An unsustainable education model
In India, it has suddenly become fashionable to talk about the poor global rankings of higher education institutions. In the three widely referred to global university rankings of 2013 – those of Shanghai, QS and Times Higher Education – India had no institution among the top 200.
Only one Indian institute figured in the Shanghai ranking’s top 500 and just five were among the top 400 in both the QS andTHE rankings.
The academic community in India must be bemused by the shrill pitch of this discussion because they know first-hand how deep the rot is. And for the same reason, academia in India will be hoping against hope that this time meaningful action, beyond rhetoric, will be initiated.
Increased awareness brings a focus on one of the two most critical challenges that India faces due to its demography, the one being education and the other healthcare.
The all-important question to be asked now is, after the discussions and debates are over, what policy actions are we going to initiate? India’s continuing poor performance surely indicates that there is a national crisis.
Unfortunately, going by past trends, the outlook is not hopeful. Back in 1966, in a report submitted by an Education Commission constituted by the government, the commission noted: “The destiny of India is now being shaped in her classrooms.”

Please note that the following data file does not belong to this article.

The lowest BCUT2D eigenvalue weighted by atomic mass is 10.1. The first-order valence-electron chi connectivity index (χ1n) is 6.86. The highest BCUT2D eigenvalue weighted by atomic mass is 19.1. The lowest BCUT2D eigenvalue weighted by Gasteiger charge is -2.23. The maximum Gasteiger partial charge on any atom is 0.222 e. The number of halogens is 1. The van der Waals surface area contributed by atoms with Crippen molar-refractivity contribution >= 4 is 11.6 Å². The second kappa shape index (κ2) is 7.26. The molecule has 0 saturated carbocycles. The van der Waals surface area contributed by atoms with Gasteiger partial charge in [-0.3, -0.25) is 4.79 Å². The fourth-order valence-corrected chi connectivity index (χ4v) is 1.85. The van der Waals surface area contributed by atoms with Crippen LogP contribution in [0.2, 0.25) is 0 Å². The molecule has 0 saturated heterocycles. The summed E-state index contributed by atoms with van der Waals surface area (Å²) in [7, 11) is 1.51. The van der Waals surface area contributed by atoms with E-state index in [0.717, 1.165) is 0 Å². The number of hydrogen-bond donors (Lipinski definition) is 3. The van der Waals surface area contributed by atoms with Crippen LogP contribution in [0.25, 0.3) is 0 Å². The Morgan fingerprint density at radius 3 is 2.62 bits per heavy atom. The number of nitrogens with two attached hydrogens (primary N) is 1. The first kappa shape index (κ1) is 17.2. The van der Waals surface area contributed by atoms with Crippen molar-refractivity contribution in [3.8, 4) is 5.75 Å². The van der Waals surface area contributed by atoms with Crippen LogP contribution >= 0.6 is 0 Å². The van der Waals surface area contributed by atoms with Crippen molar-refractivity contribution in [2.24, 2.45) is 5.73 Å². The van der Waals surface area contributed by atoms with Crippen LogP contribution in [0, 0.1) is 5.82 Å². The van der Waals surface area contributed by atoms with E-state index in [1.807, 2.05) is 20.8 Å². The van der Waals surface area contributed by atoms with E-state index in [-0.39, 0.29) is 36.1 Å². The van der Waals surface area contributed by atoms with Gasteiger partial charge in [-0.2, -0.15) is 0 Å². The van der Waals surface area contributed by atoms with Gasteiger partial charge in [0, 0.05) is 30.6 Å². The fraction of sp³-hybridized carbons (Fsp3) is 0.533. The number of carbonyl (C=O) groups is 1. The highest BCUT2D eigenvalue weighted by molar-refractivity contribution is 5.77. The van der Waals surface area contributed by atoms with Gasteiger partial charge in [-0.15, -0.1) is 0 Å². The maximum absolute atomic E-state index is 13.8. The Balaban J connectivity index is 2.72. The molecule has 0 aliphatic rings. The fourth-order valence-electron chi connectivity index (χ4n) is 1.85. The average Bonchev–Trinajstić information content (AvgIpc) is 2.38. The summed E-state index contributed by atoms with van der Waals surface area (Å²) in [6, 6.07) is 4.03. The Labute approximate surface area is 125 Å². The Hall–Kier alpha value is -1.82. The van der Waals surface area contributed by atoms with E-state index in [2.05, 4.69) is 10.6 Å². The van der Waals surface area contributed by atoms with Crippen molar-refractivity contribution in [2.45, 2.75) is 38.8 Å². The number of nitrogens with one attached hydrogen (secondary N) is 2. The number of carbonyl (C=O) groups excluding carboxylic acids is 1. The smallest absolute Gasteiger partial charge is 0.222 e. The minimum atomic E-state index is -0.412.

The same sentiment is magnified many times more now, across a number of forums. Many more commissions, such as the National Knowledge Commission, have been formed for that purpose in recent times, but the Commission’s term ended suddenly, at best generating a list of recommendations without a clear sense of ownership or implementation plans for those recommendations.
India has the world’s highest number of young people now, unparalleled in global history. In absolute numbers, India’s under 15-year-old age group, at 410 million, is 3% less than that of theentire developed world – 199 million – and China’s 230 million put together.
India has undergone a massive expansion in higher education since the beginning of this century and in primary education over the last couple of decades. This has been accompanied by a focus on the need for improvement in higher education quality and India needs a lot of work done in this area.
Primary education reached near universal enrolment, but simultaneously its quality was close to the bottom of global standards. In higher education, which has around 20% enrolment, India still remains far below the global average.
Read full article: University World News